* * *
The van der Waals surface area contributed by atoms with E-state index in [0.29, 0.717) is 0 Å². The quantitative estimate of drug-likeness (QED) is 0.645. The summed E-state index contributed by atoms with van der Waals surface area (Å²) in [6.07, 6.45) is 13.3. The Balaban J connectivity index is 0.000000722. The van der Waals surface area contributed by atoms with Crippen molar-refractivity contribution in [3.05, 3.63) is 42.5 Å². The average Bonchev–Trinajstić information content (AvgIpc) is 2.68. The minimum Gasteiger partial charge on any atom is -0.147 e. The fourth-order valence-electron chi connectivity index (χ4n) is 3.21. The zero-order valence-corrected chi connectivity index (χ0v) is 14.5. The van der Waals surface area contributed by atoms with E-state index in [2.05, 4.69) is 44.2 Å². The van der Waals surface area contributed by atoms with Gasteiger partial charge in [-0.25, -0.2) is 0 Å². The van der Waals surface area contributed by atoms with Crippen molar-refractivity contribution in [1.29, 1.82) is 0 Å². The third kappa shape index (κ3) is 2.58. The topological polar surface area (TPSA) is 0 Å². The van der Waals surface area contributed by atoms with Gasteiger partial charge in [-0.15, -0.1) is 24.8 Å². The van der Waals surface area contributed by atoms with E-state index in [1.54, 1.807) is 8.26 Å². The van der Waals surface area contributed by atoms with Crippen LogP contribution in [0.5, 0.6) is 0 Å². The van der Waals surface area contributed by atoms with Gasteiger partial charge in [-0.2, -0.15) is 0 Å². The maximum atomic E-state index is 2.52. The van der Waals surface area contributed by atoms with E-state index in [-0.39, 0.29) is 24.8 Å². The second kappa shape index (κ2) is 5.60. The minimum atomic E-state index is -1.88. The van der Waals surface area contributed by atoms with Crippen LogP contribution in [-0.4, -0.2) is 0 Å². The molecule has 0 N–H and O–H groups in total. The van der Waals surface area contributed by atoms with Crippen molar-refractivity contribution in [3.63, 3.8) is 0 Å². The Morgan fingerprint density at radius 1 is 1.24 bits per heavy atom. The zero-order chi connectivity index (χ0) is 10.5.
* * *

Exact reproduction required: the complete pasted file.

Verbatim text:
The van der Waals surface area contributed by atoms with E-state index in [0.29, 0.717) is 0 Å². The quantitative estimate of drug-likeness (QED) is 0.645. The summed E-state index contributed by atoms with van der Waals surface area (Å²) in [6.07, 6.45) is 13.3. The Balaban J connectivity index is 0.000000722. The van der Waals surface area contributed by atoms with Crippen molar-refractivity contribution in [3.05, 3.63) is 42.5 Å². The average Bonchev–Trinajstić information content (AvgIpc) is 2.68. The minimum Gasteiger partial charge on any atom is -0.147 e. The fourth-order valence-electron chi connectivity index (χ4n) is 3.21. The zero-order valence-corrected chi connectivity index (χ0v) is 14.5. The van der Waals surface area contributed by atoms with E-state index in [2.05, 4.69) is 44.2 Å². The van der Waals surface area contributed by atoms with Gasteiger partial charge in [-0.25, -0.2) is 0 Å². The van der Waals surface area contributed by atoms with Crippen molar-refractivity contribution in [1.29, 1.82) is 0 Å². The third kappa shape index (κ3) is 2.58. The topological polar surface area (TPSA) is 0 Å². The van der Waals surface area contributed by atoms with Gasteiger partial charge in [-0.15, -0.1) is 24.8 Å². The van der Waals surface area contributed by atoms with E-state index in [1.54, 1.807) is 8.26 Å². The van der Waals surface area contributed by atoms with Crippen LogP contribution in [0.5, 0.6) is 0 Å². The van der Waals surface area contributed by atoms with Gasteiger partial charge in [-0.2, -0.15) is 0 Å². The maximum atomic E-state index is 2.52. The van der Waals surface area contributed by atoms with E-state index in [-0.39, 0.29) is 24.8 Å². The second kappa shape index (κ2) is 5.60. The minimum atomic E-state index is -1.88. The van der Waals surface area contributed by atoms with Crippen LogP contribution in [-0.4, -0.2) is 0 Å². The molecule has 0 N–H and O–H groups in total. The van der Waals surface area contributed by atoms with Crippen molar-refractivity contribution in [3.63, 3.8) is 0 Å². The Morgan fingerprint density at radius 1 is 1.24 bits per heavy atom. The zero-order chi connectivity index (χ0) is 10.5.